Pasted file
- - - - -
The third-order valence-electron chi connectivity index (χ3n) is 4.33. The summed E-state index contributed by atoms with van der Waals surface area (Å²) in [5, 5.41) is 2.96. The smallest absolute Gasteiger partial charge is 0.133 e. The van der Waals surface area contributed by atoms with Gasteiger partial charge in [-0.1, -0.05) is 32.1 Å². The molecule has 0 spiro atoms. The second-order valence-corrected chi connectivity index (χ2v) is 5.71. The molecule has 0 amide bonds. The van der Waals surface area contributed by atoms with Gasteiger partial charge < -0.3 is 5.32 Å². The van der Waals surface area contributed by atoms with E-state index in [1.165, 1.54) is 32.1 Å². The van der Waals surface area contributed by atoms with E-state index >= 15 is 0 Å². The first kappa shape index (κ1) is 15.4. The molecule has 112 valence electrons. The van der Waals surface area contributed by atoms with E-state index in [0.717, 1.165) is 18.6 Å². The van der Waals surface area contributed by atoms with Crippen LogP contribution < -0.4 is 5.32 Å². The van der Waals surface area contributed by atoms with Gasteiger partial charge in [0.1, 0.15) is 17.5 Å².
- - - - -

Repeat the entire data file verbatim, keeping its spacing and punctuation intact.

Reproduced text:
The third-order valence-electron chi connectivity index (χ3n) is 4.33. The summed E-state index contributed by atoms with van der Waals surface area (Å²) in [5, 5.41) is 2.96. The smallest absolute Gasteiger partial charge is 0.133 e. The van der Waals surface area contributed by atoms with Gasteiger partial charge in [-0.1, -0.05) is 32.1 Å². The molecule has 0 spiro atoms. The second-order valence-corrected chi connectivity index (χ2v) is 5.71. The molecule has 0 amide bonds. The van der Waals surface area contributed by atoms with Gasteiger partial charge < -0.3 is 5.32 Å². The van der Waals surface area contributed by atoms with E-state index in [1.165, 1.54) is 32.1 Å². The van der Waals surface area contributed by atoms with E-state index >= 15 is 0 Å². The first kappa shape index (κ1) is 15.4. The molecule has 112 valence electrons. The van der Waals surface area contributed by atoms with E-state index in [0.717, 1.165) is 18.6 Å². The van der Waals surface area contributed by atoms with Crippen LogP contribution < -0.4 is 5.32 Å². The van der Waals surface area contributed by atoms with Gasteiger partial charge in [0.1, 0.15) is 17.5 Å².